Your doctor is not apt to prescribe CBD, much less ever have heard of it. But if you accept the notion that CBD could be good for you — and if you take responsibility for your own health — you might want to at least try it. CBD can be taken by tincture, capsule, balm and paste. Why convert it to vapor and suck it into your lungs? Because vapor bypasses your digestive system, obviously, including your liver, and allows the medicine to instantly enter your bloodstream, where it can act upon your endocannabinoid system and start giving you immediate relief.
Still… it makes some people nervous to use their lungs as a drug-delivery system, because, you know, emphysema and such are pretty horrific. Not that there's any evidence that vaping causes lung disease. But there hasn't been a lot of study, and remember all those old people dropping dead four decades after they became smokers.
So, if you are going to vape, you'll want to pay attention to the carrier liquids in your CBD formulation (pure CBD will crystallize, it has to be broken down into liquid form via an additive) and practice vaping CBD experimentally, more or less, until we get the all-clear on exactly how safe vaping is.
Unless… you already have a chronic disease and CBD gives you relief. In that case it makes sense to get as much in you as fast as you can, right now. Or, if you're already old enough that it doesn't matter to you what vaping might do to your lungs. Because if CBD works for you, you could clear out most of your medicine cabinet, and probably flush the opioids down the toilet.
Pen-style cartridge vs. mod
Experimentally, I have vaped two brands of CBD:
- VapeBright, a pen-style cartridge that comes pre-loaded with a CBD oil formulation that uses MCT oil as a carrier liquid, and includes aromatic terpenes from the hemp plant.
- Respira, a hemp oil from Elixinol, which uses vegetable glycerine as a carrier liquid and can be consumed sublingually, or in a tank-and-coil style vaporizer known as a mod.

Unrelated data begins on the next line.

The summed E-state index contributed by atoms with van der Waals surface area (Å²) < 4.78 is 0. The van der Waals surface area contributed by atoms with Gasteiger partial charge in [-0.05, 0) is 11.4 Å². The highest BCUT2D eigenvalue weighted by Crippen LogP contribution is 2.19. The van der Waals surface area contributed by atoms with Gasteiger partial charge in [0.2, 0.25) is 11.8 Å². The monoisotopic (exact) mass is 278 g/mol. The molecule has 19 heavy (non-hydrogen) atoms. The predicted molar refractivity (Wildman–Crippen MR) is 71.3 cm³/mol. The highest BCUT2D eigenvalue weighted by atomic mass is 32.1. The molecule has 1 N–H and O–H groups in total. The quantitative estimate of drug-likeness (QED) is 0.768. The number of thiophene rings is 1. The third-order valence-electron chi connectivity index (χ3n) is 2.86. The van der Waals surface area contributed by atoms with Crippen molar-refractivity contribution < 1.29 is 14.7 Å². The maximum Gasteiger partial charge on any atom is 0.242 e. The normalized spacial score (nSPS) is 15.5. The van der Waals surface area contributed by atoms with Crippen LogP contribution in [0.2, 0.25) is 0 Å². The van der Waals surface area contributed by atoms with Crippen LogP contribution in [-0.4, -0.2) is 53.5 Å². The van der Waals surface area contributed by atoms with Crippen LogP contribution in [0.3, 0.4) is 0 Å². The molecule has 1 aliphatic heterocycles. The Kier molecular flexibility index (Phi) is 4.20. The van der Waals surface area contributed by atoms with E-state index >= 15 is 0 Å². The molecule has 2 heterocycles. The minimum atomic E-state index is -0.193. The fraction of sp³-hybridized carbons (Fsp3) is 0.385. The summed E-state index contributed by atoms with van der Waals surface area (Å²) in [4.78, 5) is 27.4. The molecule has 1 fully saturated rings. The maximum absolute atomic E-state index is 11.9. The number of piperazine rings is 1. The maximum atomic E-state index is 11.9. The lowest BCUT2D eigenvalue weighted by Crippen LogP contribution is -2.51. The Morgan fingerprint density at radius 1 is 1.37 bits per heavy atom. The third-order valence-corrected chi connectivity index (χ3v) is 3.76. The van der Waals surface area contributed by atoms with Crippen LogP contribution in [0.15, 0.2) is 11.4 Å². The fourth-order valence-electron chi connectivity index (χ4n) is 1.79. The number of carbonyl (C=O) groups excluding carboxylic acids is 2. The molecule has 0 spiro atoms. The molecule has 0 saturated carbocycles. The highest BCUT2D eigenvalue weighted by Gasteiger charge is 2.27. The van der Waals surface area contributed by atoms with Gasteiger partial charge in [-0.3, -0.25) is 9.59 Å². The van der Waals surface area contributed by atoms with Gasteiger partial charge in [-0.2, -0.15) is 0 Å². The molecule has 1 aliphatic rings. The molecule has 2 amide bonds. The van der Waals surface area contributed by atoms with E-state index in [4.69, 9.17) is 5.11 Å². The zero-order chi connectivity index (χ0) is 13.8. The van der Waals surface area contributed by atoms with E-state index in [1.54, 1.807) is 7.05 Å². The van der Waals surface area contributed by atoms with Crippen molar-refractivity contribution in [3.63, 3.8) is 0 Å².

My impressions? Each has a distinct flavor that will remind you of cannabis. That’s to say, dank and grassy, and not unpleasant. Neither made me high, but after hitting on the Respira about 10 times one day, I noticed a definite sense of relaxation.
I don’t have a chronic condition, but I do have aches and pains occasionally. Has vaping CBD helped with those? I can’t say yet. For me, the CBD balm I use has been more impressive in terms of pain relief.
Over the long term, could the neuroprotectant properties of CBD help maintain brain health and even protect against disease and aging? Former NFL players are among those who are betting that it will. I'm giving it a try, and honestly, I'm not a dedicated vaper yet. Not to say I won't become one. But I'm a runner, and my lungs are precious to me. Any time I vape, I listen closely to my lungs. If and when they make me cough, I cool it.
On the other hand, my mother has Alzheimer's, and so did her mother, and I'm serious about taking any steps I can to avoid that dreaded disease. Studies like this one, which concludes that “cannabidiol exerts a combination of neuroprotective, anti-oxidative and anti-apoptotic effects against beta-amyloid peptide toxicity,” while far over my head, give me hope: If a little CBD every day keeps the beta-amyloid plaque away, I'm down.
Stay tuned; the long strange trip continues…
For more detailed information on vaping, download our Guide to Medicinal Vaping for Boomers, available at the bottom of this page.